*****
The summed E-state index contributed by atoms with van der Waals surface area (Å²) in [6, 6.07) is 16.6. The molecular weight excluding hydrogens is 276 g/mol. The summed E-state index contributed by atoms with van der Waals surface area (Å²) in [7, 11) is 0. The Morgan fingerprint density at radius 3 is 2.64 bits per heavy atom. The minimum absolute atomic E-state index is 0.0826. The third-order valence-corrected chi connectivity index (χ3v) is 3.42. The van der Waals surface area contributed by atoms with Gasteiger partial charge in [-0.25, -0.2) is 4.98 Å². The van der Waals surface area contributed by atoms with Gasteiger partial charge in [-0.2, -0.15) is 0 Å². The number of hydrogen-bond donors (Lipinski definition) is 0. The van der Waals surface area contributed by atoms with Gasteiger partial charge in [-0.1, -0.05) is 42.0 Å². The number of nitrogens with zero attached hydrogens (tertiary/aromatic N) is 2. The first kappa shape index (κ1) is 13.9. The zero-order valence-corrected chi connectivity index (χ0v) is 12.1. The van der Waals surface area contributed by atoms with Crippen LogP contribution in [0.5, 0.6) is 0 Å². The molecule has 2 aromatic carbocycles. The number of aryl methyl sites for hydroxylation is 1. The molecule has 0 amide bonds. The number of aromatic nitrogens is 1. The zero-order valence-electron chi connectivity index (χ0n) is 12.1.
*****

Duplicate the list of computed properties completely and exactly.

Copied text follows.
The summed E-state index contributed by atoms with van der Waals surface area (Å²) in [6, 6.07) is 16.6. The molecular weight excluding hydrogens is 276 g/mol. The summed E-state index contributed by atoms with van der Waals surface area (Å²) in [7, 11) is 0. The Morgan fingerprint density at radius 3 is 2.64 bits per heavy atom. The minimum absolute atomic E-state index is 0.0826. The third-order valence-corrected chi connectivity index (χ3v) is 3.42. The van der Waals surface area contributed by atoms with Gasteiger partial charge in [-0.25, -0.2) is 4.98 Å². The van der Waals surface area contributed by atoms with Gasteiger partial charge in [-0.2, -0.15) is 0 Å². The number of hydrogen-bond donors (Lipinski definition) is 0. The van der Waals surface area contributed by atoms with Gasteiger partial charge in [-0.1, -0.05) is 42.0 Å². The number of nitrogens with zero attached hydrogens (tertiary/aromatic N) is 2. The first kappa shape index (κ1) is 13.9. The zero-order valence-corrected chi connectivity index (χ0v) is 12.1. The van der Waals surface area contributed by atoms with Crippen LogP contribution in [0.5, 0.6) is 0 Å². The molecule has 2 aromatic carbocycles. The number of aryl methyl sites for hydroxylation is 1. The molecule has 0 amide bonds. The number of aromatic nitrogens is 1. The zero-order valence-electron chi connectivity index (χ0n) is 12.1.